Sunday, January 08, 2006

Grammar Goes Mainstream

I don't know all the specific rules of grammar and punctuation but I can make myself understood, hopefully well, in written and verbal communication. The whole point of communication is to allow someone to understand you. If you're misunderstood, or not understood at all, the most logical place to start would be with your own communication. Sometimes the recipient is at fault, but often it's the communicator who fails to adequately communicate.

Today the major Sacramento newspaper ran an article entitled It's Hip To Be Grammatically Correct, and my heart soared. Two books about grammar were mentioned in the article--and I've read them both. Recently. Personally, I thought Eats, Shoots and Leaves was, how shall I put it nicely, not so good, but Woe Is I was extremely well-written.

I don't follow all the punctuation rules we're taught in school but I am consistent with what I do. From one of the books mentioned above I learned that some of what I do is actually considered English punctuation as opposed to American punctuation. Just as an example, if I put something in quotation marks and a punctuation mark goes at the end, I only put the punctuation mark inside the quotes if it ends the statement within the quotes--otherwise, outside it goes. Here's what I mean:

God sent a message to Pharoah, "Let my people go." The period ends the statement in the quotation marks, so that's where I put it. The period serves double duty, ending both the statement in the quotation marks as well as the entire sentence. Then there's this sentence:

The President referred to three countries as an "Axis of Evil". What's inside the quotation marks doesn't need a punctuation mark, so I place it outside to end the sentence. Apparently this is an English way of doing things.

One change in punctuation that I've never understood is the serial comma. I was taught to put a comma after each item in a list, including the item before the "and". Example: The colors on the American flag are red, white, and blue. Some new usage drops the last comma, giving: The colors on the American flag are red, white and blue. That doesn't look or sound right to me--it seems like the white and blue are grouped together, somehow, like peanut butter and jelly. I'll now give two examples of the same sentence, punctuated the old-fashioned way (which I prefer) and the more modern way.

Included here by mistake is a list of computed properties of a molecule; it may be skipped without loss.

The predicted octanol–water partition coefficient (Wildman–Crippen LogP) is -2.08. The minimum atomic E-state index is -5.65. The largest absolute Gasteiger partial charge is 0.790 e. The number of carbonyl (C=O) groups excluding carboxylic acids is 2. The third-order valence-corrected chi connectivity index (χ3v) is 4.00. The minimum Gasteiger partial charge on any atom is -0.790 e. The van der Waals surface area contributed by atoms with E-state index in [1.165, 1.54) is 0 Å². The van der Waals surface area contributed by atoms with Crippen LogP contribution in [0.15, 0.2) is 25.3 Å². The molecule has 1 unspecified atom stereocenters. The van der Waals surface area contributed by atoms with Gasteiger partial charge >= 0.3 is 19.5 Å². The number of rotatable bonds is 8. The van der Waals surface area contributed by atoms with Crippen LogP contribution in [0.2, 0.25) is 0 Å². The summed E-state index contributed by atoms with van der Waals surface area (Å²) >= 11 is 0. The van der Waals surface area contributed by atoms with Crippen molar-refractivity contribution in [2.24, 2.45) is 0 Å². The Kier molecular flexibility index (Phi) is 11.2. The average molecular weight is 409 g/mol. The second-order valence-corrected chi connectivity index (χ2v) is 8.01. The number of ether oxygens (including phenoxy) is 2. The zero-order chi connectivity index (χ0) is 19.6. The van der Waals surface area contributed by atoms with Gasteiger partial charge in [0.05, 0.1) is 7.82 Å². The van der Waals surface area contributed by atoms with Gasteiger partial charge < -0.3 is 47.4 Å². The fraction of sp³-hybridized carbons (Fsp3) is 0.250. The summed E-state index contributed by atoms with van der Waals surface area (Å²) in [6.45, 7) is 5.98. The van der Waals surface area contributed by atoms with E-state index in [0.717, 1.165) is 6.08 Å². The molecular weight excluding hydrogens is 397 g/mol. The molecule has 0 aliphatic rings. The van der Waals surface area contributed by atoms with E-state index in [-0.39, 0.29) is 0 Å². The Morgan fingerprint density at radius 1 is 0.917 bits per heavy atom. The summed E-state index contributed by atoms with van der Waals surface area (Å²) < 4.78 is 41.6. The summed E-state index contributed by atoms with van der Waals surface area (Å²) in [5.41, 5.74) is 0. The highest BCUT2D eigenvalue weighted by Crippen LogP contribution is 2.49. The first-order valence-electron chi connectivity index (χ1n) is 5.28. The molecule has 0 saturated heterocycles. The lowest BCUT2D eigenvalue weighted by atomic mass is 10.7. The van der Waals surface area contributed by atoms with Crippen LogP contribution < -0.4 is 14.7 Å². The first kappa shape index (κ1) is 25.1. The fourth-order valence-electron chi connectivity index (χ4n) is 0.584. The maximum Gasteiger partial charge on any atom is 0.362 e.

My favorite sandwiches are roast beef, turkey, peanut butter and jelly, and bologna. (old style)
My favorite sandwiches are roast beef, turkey, peanut butter and jelly and bologna. (new style, omitting the comma before and)

It's very clear when using the old rule that I have four favorite sandwiches. It's also crystal clear what those sandwiches are. The new method makes it look like I have only three favorite sandwiches, and the last one is pretty yucky.

I also know how to use a semicolon effectively; unfortunately, so few do. =)

I've also noticed, perhaps in the last decade or so, people who speak in a way that they think makes them sound educated but actually makes them come across as pretentious idiots. "We should conversate about this before making a decision." The word is converse, dude. "Bring the report to myself when you're done with it." When did substituting myself for me even sound good, much less intelligent?

There's also street language that's made its way into common usage. Use of the prefix dis- to mean disrespect--what's up with that? When did disrespect become a verb instead of a noun? Why doesn't the new word dis mean disconnect, disagreement, disembarkation, dishonorable, dissatisfaction, or distinguished? We all know the answer, it just wouldn't be politically correct for me to state it here.